The article is about the theory of State Capitalism. It was proposed by a man called Tony Cliff in the late 40s as an explanation for the failure of Trotsky's predicitions as to the outcome of the second world war. There are a number of reasons why it should be taken as true. My favourites are *:

1. We can argue about what Russian society was in 1928, but what was it in 1991? That's the crunch point. The fact of the matter is, if Russia was any kind of workers state then someone hadn't told the workers there. If it wasn't a workers state what was it? A degenerated workers state perhaps? That's certainly what Trotsky called it. However, he also described it as a pyramid balanced on its point, i.e. inherantly unstable. In which case how did it sustain itself across a sixth of the globe for eighty years and a third for fifty, reproducing itself several times over? If it was a degenerated workers state on account of its nationalised means of production and attempted planning (and not workers control over that state or means of production) then it represented an advance over regular capitalist society. In which case why did Russia and its satellites not only fail to catch up with the west but eventually consume itself in the race to do so.

2. Whatever Russian society was, it was apparently still a break from the capitalist system. One third of the world had broken with the other two thirds. There was not the usual capitalist interplay and competition. Except that, goes the argument, the competition was deflected into an arms race. Now, this is not the usual Capital-Part-One view of the world, the kind of accumulative competition described as the essence of capitalism. These were, however, war economies. During wartime capitalists are happy to turn over control of the economy to the state, quite often its a good way to raid the treasury (something which capitalists and state capitalists have no qualms in doing, whilst at the same time telling everyone else to dig for victory). During wartime competition is measured (technical advances aside, which is also a proviso for peacetime as well) in volume, the number of soldiers kitted out and sent to the frontline, the number of rifles, tanks, planes and bombs. It does not change the essence of capitalist society, driven by competitive accumulation.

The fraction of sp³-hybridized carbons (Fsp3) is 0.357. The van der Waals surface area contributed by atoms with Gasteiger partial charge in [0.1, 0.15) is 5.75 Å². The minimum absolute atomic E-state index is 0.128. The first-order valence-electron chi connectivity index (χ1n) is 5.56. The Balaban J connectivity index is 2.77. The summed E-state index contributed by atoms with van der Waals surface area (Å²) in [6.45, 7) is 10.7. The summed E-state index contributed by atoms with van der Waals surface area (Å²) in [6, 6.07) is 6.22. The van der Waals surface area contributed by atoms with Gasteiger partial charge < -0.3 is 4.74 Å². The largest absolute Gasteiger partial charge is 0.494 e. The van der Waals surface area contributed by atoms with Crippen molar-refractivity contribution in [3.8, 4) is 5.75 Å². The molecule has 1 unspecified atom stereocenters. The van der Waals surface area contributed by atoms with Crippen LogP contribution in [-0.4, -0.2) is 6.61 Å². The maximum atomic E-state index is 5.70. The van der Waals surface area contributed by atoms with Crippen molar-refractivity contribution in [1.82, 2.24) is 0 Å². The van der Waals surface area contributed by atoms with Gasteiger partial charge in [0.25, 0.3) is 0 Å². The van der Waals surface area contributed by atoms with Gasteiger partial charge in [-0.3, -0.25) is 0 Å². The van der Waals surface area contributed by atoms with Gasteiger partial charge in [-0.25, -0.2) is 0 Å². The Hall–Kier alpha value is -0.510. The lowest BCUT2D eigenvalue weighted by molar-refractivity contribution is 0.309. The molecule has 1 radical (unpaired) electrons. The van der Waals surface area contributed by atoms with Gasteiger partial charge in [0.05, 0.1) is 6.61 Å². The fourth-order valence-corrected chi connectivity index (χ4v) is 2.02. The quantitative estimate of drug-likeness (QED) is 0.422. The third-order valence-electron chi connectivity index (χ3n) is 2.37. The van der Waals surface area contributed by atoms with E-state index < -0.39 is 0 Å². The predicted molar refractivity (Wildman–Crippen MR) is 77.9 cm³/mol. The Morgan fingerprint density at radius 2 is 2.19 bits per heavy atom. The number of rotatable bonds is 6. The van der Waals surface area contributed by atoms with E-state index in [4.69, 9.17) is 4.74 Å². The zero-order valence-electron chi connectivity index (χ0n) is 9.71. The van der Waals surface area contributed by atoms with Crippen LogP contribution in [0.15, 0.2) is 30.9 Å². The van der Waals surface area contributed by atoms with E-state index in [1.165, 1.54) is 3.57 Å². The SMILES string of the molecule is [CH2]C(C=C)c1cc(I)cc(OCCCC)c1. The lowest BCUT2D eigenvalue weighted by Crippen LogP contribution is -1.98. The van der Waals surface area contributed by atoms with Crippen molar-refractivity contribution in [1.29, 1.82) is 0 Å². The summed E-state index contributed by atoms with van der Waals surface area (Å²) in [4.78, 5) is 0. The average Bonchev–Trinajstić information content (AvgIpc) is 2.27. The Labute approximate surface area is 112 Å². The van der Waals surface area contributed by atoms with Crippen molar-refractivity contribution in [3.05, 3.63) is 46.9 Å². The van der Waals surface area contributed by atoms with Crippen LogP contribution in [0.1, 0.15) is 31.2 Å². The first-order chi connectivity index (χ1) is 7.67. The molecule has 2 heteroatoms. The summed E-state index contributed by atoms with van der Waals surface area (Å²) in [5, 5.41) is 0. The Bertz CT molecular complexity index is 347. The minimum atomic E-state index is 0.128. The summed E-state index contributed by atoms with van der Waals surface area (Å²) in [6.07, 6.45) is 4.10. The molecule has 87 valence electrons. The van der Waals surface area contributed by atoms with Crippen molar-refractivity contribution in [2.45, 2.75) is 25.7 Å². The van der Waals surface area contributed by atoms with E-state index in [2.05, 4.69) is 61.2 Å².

The argument between stalinism, trotskyism and Cliff's (sort of) supertrotskyism on the British left ended with the cold war. These days it seems, at least to me, it's the orthodox trotskyists who have become the best stalinists. Mostly it's the ones who put their faith in various third world regimes that managed to reproduce themselves as a "degenerated workers states".

The stalinists who kept in touch with workers movements and organisations have generally put the soviet trauma behind themselves. Andrew Murray would be a good example, officer for the T&G and an excellent national chair of Stop the War.

The state capitalist debate today is now much more clearly a matter of reform vs revolution. I first noticed this when I realised that the very same T&G, affiliated to the Labour party, major benefactor to the Morning Star, was sponsoring a Cuba exibition at the 2004 Respect festival (as it was then known).

There aren't so many free trade unions in Cuba. What there is though is nationalisation, attempted planning, public provision etc. If your conception of socialism doesn't involve a radical break with capitalism, carved out by a workers state, but the approach of socialism by increments, then what's not to love about Cuba?

Or indeed Venezuela, where the debates about the "new party" and the battle against corruption are being fought between one group that is approximately pro-Cuba and the other roughly pro-workers power. The fact that in general anti-capitalist circles this debates can be conducted fraternally says something about the kind of society we're living through.